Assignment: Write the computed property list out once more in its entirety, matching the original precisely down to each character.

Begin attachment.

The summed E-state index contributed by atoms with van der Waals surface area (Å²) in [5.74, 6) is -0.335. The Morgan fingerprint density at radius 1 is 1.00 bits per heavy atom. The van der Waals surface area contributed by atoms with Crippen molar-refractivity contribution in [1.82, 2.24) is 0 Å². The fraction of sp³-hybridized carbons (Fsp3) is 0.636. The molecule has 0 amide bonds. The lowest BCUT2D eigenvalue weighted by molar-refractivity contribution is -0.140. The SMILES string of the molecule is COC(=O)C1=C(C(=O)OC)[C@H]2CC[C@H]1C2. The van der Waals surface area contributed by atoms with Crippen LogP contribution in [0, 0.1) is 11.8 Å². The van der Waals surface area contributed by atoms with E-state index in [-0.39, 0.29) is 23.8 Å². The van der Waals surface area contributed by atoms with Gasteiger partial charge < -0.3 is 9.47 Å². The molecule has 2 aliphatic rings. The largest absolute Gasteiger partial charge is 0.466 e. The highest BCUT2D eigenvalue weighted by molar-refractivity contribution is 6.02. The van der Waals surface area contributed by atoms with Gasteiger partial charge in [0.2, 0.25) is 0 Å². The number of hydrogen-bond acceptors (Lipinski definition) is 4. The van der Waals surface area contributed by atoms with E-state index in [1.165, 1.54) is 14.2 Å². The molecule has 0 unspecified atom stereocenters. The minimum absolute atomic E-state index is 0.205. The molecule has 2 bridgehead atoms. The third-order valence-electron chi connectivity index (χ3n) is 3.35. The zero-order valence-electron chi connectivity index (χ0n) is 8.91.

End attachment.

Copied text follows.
The summed E-state index contributed by atoms with van der Waals surface area (Å²) in [5.74, 6) is -0.335. The Morgan fingerprint density at radius 1 is 1.00 bits per heavy atom. The van der Waals surface area contributed by atoms with Crippen molar-refractivity contribution in [1.82, 2.24) is 0 Å². The fraction of sp³-hybridized carbons (Fsp3) is 0.636. The molecule has 0 amide bonds. The lowest BCUT2D eigenvalue weighted by molar-refractivity contribution is -0.140. The SMILES string of the molecule is COC(=O)C1=C(C(=O)OC)[C@H]2CC[C@H]1C2. The van der Waals surface area contributed by atoms with Crippen LogP contribution in [0, 0.1) is 11.8 Å². The van der Waals surface area contributed by atoms with E-state index in [-0.39, 0.29) is 23.8 Å². The van der Waals surface area contributed by atoms with Gasteiger partial charge < -0.3 is 9.47 Å². The molecule has 2 aliphatic rings. The largest absolute Gasteiger partial charge is 0.466 e. The highest BCUT2D eigenvalue weighted by molar-refractivity contribution is 6.02. The van der Waals surface area contributed by atoms with Gasteiger partial charge in [0.2, 0.25) is 0 Å². The number of hydrogen-bond acceptors (Lipinski definition) is 4. The van der Waals surface area contributed by atoms with E-state index in [1.165, 1.54) is 14.2 Å². The molecule has 0 unspecified atom stereocenters. The minimum absolute atomic E-state index is 0.205. The molecule has 2 bridgehead atoms. The third-order valence-electron chi connectivity index (χ3n) is 3.35. The zero-order valence-electron chi connectivity index (χ0n) is 8.91.